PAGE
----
The abbot, who had made several visits to Constantinople upon the business of his monastery, walked with the assured step of one who knows his ground; while the boy, alarmed and yet pleased by the rush of people, the roar and glitter of passing chariots, and the vista of magnificent buildings, held tightly to the loose gown of his guide, while staring eagerly about him in every direction. Passing through the steep and narrow streets which led up from the water, they emerged into the open space which surrounds the magnificent pile of Saint Sophia, the great church begun by Constantine, hallowed by Saint Chrysostom, and now the seat of the Patriarch, and the very centre of the Eastern Church. Only with many crossings and genuflections did the pious abbot succeed in passing the revered shrine of his religion, and hurried on to his difficult task.

Having passed Saint Sophia, the two travellers crossed the marble-paved Augusteum, and saw upon their right the gilded gates of the hippodrome through which a vast crowd of people was pressing, for though the morning had been devoted to the religious ceremony, the afternoon was given over to secular festivities. So great was the rush of the populace that the two strangers had some difficulty in disengaging themselves from the stream and reaching the huge arch of black marble which formed the outer gate of the palace. Within they were fiercely ordered to halt by a gold-crested and magnificent sentinel who laid his shining spear across their breasts until his superior officer should give them permission to pass. The abbot had been warned, however, that all obstacles would give way if he mentioned the name of Basil the eunuch, who acted as chamberlain of the palace and also as Parakimomen-- a high office which meant that he slept at the door of the Imperial bedchamber. The charm worked wonderfully, for at the mention of that potent name the Protosphathaire, or Head of the Palace Guards, who chanced to be upon the spot, immediately detached one of his soldiers with instructions to convoy the two strangers into the presence of the chamberlain.

Passing in succession a middle guard and an inner guard, the travellers came at last into the palace proper, and followed their majestic guide from chamber to chamber, each more wonderful than the last. Marbles and gold, velvet and silver, glittering mosaics, wonderful carvings, ivory screens, curtains of Armenian tissue and of Indian silk, damask from Arabia, and amber from the Baltic--all these things merged themselves in the minds of the two simple provincials, until their eyes ached and their senses reeled before the blaze and the glory of this, the most magnificent of the dwellings of man. Finally, a pair of curtains, crusted with gold, were parted, and their guide handed them over to a negro mute who stood within. A heavy, fat, brown-skinned man, with a large, flabby, hairless face was pacing up and down the small apartment, and he turned upon them as they entered with an abominable and threatening smile. His loose lips and pendulous cheeks were those of a gross old woman, but above them there shone a pair of dark malignant eyes, full of fierce intensity of observation and judgment.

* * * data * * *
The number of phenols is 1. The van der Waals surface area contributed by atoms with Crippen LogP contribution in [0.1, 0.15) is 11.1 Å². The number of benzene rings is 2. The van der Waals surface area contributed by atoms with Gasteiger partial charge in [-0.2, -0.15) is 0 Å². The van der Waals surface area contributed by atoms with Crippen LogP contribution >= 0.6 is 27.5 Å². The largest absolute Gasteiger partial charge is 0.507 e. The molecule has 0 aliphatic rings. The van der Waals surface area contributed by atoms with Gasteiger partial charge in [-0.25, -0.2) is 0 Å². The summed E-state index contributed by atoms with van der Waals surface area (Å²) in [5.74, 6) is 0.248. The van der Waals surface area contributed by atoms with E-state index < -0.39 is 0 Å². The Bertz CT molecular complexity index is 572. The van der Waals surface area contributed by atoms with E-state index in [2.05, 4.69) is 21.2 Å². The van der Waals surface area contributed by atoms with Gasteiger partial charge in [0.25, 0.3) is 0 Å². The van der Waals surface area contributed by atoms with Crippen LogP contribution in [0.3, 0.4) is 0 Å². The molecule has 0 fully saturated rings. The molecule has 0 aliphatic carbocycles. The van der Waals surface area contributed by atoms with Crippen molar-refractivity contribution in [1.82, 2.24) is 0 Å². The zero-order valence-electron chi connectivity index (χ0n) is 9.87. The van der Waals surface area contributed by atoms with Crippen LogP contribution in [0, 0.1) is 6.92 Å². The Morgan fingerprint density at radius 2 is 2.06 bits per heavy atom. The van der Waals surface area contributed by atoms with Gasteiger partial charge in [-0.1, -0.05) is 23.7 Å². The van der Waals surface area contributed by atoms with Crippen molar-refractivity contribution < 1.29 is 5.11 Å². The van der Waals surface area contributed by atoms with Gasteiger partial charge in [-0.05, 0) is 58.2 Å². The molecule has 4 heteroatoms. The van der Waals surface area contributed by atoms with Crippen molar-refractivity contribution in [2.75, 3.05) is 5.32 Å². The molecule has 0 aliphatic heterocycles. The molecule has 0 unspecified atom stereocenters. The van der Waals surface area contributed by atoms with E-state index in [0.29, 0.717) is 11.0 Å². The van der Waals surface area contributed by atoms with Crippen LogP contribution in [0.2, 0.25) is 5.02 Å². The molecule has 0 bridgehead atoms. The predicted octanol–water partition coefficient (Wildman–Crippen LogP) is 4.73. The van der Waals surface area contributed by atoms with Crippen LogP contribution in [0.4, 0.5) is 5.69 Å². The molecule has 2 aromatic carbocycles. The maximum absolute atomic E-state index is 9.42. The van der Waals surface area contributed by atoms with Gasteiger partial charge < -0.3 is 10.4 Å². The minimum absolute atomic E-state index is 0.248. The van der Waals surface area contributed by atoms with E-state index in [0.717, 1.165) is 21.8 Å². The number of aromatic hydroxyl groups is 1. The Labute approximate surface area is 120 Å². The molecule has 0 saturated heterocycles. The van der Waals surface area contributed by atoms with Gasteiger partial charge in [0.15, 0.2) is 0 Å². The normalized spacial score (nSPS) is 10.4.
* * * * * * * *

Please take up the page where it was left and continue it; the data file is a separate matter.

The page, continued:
"You have entered the palace by using my name," he said. "It is one of my boasts that any of the populace can approach me in this way. But it is not fortunate for those who take advantage of it without due cause." Again he smiled a smile which made the frightened boy cling tightly to the loose serge skirts of the abbot.

But the ecclesiastic was a man of courage. Undaunted by the sinister appearance of the great chamberlain, or by the threat which lay in his words, he laid his hand upon his young companion's shoulder and faced the eunuch with a confidential smile.

"I have no doubt, your excellency," said he, "that the importance of my mission has given me the right to enter the palace. The only thing which troubles me is whether it may not be so important as to forbid me from broaching it to you, or indeed, to anybody save the Empress Theodora, since it is she only whom it concerns."

The eunuch's thick eyebrows bunched together over his vicious eyes.

"You must make good those words," he said. "If my gracious master--the ever-glorious Emperor Justinian--does not disdain to take me into his most intimate confidence in all things, it would be strange if there were any subject within your knowledge which I might not hear. You are, as I gather from your garb and bearing, the abbot of some Asiatic monastery?"

"You are right, your excellency, I am the abbot of the Monastery of St. Nicephorus in Antioch. But I repeat that I am assured that what I have to say is for the ear of the Empress Theodora only."

The eunuch was evidently puzzled, and his curiosity aroused by the old man's persistence. He came nearer, his heavy face thrust forward, his flabby brown hands, like two sponges, resting upon the table of yellow jasper before him.

"Old man," said he, "there is no secret which concerns the Empress which may not be told to me. But if you refuse to speak, it is certain that you will never see her. Why should I admit you, unless I know your errand? How should I know that you are not a Manichean heretic with a poniard in your bosom, longing for the blood of the mother of the Church?"

The abbot hesitated no longer. "If there be a mistake in the matter, then on your head be it," said he. "Know then that this lad Leon is the son of Theodora the Empress, left by her in our monastery within a month of his birth ten years ago. This papyrus which I hand you will show you that what I say is beyond all question or doubt."
The eunuch Basil took the paper, but his eyes were fixed upon the boy, and his features showed a mixture of amazement at the news that he had received, and of cunning speculation as to how he could turn it to profit.